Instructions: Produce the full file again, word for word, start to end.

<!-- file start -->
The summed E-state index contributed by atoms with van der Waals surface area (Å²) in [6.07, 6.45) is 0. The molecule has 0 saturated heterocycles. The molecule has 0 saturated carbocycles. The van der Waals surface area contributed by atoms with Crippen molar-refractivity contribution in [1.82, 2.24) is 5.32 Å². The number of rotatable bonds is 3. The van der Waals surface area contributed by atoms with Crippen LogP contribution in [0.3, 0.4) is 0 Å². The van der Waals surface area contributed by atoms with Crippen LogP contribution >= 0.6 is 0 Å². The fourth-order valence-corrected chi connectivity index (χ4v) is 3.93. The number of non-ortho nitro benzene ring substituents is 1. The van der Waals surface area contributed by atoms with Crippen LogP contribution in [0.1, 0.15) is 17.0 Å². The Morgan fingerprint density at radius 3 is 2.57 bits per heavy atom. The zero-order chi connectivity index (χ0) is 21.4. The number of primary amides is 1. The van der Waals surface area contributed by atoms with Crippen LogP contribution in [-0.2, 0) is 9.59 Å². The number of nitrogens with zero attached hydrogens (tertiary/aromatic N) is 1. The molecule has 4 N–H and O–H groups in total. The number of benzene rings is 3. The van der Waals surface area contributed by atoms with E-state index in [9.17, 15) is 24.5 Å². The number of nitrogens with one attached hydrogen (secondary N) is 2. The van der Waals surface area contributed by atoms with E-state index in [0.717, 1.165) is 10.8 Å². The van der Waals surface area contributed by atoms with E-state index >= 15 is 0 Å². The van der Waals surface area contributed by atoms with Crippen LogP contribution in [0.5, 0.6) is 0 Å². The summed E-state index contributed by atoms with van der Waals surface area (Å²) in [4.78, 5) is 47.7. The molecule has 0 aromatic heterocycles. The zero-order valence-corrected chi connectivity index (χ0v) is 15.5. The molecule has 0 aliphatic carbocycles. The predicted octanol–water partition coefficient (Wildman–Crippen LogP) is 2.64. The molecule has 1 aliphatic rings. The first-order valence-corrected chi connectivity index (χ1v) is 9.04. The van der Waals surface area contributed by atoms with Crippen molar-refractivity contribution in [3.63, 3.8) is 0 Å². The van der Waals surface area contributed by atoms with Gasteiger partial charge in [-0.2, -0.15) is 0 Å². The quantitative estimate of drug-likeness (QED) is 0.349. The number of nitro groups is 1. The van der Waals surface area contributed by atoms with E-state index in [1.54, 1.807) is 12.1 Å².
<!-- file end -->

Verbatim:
The summed E-state index contributed by atoms with van der Waals surface area (Å²) in [6.07, 6.45) is 0. The molecule has 0 saturated heterocycles. The molecule has 0 saturated carbocycles. The van der Waals surface area contributed by atoms with Crippen molar-refractivity contribution in [1.82, 2.24) is 5.32 Å². The number of rotatable bonds is 3. The van der Waals surface area contributed by atoms with Crippen LogP contribution in [0.3, 0.4) is 0 Å². The van der Waals surface area contributed by atoms with Crippen LogP contribution >= 0.6 is 0 Å². The fourth-order valence-corrected chi connectivity index (χ4v) is 3.93. The number of non-ortho nitro benzene ring substituents is 1. The van der Waals surface area contributed by atoms with Crippen LogP contribution in [0.1, 0.15) is 17.0 Å². The Morgan fingerprint density at radius 3 is 2.57 bits per heavy atom. The zero-order chi connectivity index (χ0) is 21.4. The number of primary amides is 1. The van der Waals surface area contributed by atoms with Crippen LogP contribution in [-0.2, 0) is 9.59 Å². The number of nitrogens with zero attached hydrogens (tertiary/aromatic N) is 1. The molecule has 4 N–H and O–H groups in total. The number of benzene rings is 3. The van der Waals surface area contributed by atoms with E-state index in [9.17, 15) is 24.5 Å². The number of nitrogens with one attached hydrogen (secondary N) is 2. The van der Waals surface area contributed by atoms with E-state index in [0.717, 1.165) is 10.8 Å². The van der Waals surface area contributed by atoms with E-state index >= 15 is 0 Å². The van der Waals surface area contributed by atoms with Crippen LogP contribution in [0.5, 0.6) is 0 Å². The summed E-state index contributed by atoms with van der Waals surface area (Å²) in [4.78, 5) is 47.7. The molecule has 0 aromatic heterocycles. The zero-order valence-corrected chi connectivity index (χ0v) is 15.5. The molecule has 0 aliphatic carbocycles. The predicted octanol–water partition coefficient (Wildman–Crippen LogP) is 2.64. The molecule has 1 aliphatic rings. The first-order valence-corrected chi connectivity index (χ1v) is 9.04. The van der Waals surface area contributed by atoms with Crippen molar-refractivity contribution in [3.63, 3.8) is 0 Å². The van der Waals surface area contributed by atoms with Gasteiger partial charge in [-0.2, -0.15) is 0 Å². The quantitative estimate of drug-likeness (QED) is 0.349. The number of nitro groups is 1. The van der Waals surface area contributed by atoms with E-state index in [1.54, 1.807) is 12.1 Å².